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El Dorado Canyon (Head of Steamboat Navigation in Nevada)

El Dorado Canyon

El Dorado Canyon Overview

Eldorado Canyon was home to the Colorado Mining District.

In 1867, the U.S. Army established an outpost here to secure riverboat freight and to protect miners in the canyon from Native Americans.


  1. Mining
  2. Military

Marker Type

Blue marker

Nevada Historical Marker Number

El Dorado Canyon is Nevada Historical Marker #6.

Click here to view the full list of Nevada State Historical Markers.


Clark County, Nevada

GPS Coordinates

35.827603, -114.936414

Nevada Historical Marker Transcription

Eldorado Canyon, the site of a mining boom, runs east from here to the Colorado River.  Prospectors began digging for gold and silver here about 1859, forming the Colorado Mining District.  The three largest mines, the Techatticup, Wall Street, and El Dorado Rand Group, yielded over $6,000,000.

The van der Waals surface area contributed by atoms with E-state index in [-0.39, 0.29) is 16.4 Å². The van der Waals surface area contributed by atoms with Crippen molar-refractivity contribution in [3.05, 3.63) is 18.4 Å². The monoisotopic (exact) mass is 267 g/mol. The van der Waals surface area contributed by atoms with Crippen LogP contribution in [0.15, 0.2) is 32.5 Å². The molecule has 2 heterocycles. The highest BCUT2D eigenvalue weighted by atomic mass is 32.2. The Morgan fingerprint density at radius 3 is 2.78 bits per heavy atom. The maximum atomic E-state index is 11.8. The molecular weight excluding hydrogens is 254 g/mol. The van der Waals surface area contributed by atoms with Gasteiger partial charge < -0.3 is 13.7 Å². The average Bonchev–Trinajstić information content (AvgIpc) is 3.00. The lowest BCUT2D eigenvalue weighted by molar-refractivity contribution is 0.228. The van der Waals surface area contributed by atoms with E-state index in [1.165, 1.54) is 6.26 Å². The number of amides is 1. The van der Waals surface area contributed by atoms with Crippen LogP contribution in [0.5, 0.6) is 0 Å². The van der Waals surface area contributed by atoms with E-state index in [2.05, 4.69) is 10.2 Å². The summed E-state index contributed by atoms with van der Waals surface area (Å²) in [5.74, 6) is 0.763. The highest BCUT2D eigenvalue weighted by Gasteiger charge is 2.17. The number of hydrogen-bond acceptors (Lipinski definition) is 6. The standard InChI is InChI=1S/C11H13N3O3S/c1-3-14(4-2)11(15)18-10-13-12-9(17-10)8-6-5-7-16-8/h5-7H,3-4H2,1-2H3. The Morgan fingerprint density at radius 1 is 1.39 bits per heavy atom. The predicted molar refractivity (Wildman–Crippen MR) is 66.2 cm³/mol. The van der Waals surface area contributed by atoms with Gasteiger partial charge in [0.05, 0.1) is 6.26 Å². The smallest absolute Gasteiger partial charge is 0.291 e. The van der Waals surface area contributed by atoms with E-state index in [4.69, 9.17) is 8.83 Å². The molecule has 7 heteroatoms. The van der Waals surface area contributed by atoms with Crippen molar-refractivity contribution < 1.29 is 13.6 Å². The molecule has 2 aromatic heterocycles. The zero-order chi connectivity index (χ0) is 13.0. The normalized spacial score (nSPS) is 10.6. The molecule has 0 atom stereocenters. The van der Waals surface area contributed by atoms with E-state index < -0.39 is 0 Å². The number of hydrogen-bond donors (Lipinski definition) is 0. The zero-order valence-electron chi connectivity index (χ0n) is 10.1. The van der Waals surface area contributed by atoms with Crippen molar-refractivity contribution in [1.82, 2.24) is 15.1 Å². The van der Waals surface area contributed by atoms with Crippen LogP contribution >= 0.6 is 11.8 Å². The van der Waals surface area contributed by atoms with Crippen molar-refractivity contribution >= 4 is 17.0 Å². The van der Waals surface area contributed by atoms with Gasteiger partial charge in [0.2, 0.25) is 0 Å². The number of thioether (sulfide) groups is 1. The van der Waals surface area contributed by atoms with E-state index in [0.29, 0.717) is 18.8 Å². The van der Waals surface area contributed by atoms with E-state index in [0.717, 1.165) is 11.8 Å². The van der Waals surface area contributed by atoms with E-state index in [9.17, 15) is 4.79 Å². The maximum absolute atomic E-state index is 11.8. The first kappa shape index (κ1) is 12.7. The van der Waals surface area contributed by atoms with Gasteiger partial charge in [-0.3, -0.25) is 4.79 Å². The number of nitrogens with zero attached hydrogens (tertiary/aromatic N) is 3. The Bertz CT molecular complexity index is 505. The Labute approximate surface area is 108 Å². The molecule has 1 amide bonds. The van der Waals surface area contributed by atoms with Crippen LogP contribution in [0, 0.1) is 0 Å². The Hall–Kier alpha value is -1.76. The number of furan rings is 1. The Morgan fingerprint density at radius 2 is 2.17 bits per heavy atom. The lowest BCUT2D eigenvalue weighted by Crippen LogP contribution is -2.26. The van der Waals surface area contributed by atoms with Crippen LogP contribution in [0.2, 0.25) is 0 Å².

This portion of the Colorado River was navigable before the construction of Hoover Dam, allowing steamboats and barges to freight goods 350 miles from the Gulf of California to the mouth of Eldorado Canyon and upriver. The steamboat era peaked in the 1860s but continued to the turn of the twentieth century.

In 1867, the US. Army established an outpost at Eldorado Canyon to secure the riverboat freight and to protect miners in the canyon from Native Americans.  The military abandoned the camp in 1869.  In the 1870s the mines flourished again, producing ore until World War II.



References Used

El Dorado Canyon